So if you have a large family who loves homemade bread, this is a really simple one to do! It looks pretty and it tastes great and leftovers will get eaten up as soon as possible!

-Lynn

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6 thoughts on “Using a Bread Maker to Start Challah Bread

  1. What a beautiful challah bread/s. You did a great braiding job.

    We had a bread machine briefly, a Charlescraft brand one, but when the paddle housing broke down and grease leaked into the loaf, I had to pitch it as a replacement bread box wasn’t available. It was very convenient for pizza dough on the dough setting.

    Liked by 1 person

      1. I only post the pretty pics too though sometimes, I don’t have the option cause the results weren’t particularly pretty. 🙂

        I learned to make bread by hand and, if not for my SIL gifting a bread machine to my mom (which she didn’t know or want to learn how to use so she gave it to me) I wouldn’t have bought one. It was convenient for making pizza dough for supper when I came home at 3-3:30 pm cause an hour later, while I changed, made a coffee and had a rest, all I had to do was roll it out and prepare the toppings.

        Liked by 1 person

  2. Thank you so much for your comment! And thank you so much for stating the history of challah bread and how important it is. I like the idea of adding saffron to the bread, and also of making two loaves instead of only one. I’m so glad that my post brought you pleasant memories. That is what I wish for my children when they are grown: that one way they will remember home is through the food that we ate together as a family.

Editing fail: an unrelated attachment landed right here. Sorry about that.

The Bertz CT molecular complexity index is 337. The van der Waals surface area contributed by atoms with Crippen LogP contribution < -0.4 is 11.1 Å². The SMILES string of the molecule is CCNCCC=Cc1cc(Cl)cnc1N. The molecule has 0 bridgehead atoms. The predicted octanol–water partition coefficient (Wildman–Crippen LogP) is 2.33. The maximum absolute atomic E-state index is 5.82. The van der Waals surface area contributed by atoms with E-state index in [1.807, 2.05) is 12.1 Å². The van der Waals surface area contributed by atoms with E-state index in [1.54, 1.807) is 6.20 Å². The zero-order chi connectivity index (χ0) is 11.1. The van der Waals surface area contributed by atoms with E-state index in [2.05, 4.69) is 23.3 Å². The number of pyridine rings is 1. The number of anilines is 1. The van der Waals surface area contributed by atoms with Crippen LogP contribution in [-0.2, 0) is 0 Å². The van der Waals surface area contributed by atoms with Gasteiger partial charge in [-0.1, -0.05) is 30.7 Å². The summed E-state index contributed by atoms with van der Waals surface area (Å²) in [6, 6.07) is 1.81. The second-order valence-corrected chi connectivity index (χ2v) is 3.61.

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  3. Challah is typically served for the Jewish Sabbath and two loaves are used, one for Friday night and one for Saturday, since on the sabbath you don’t work but you are still supposed to have a special bread loaf. (Challah is a Jewish term and the sound of ch is a back of the throat guttural we don’t have in English so it translates to Hallah in English.) I suspect your recipe is for two loaves and at some point when the recipe was passed along someone just didn’t bother to write that down. Or maybe it was from a very large Jewish family where one loaf was that big. I often double my recipe and I always try to have two loaves in the freezer just in case I get so busy I can’t bake on a Friday. Now that my kids have grown I halve batches and make much smaller loaves because we just can’t eat it that quickly. It doesn’t matter, as nothing beats homemade challah. I too found that bread never bakes quite right in the bread maker so I used my bread maker for kneading until that part died. Then I invested in a nice kitchen aide with dough hook and that is even nicer to use. For glaze I use a whole beaten egg instead of egg yolks and I took one loaf with sesame seed and one with poppy seed. A special friend brought me a large amount of saffron from Afghanistan and I have been adding that as well. Every women has her own special way of doing Hallah. There are deep spiritual feelings surrounding women and Challah and providing for your family. I can tell from you post you feel it too. It is a very fitting bread for any special holiday. Your post brought me many warm pleasantly scented memories.

    Liked by 3 people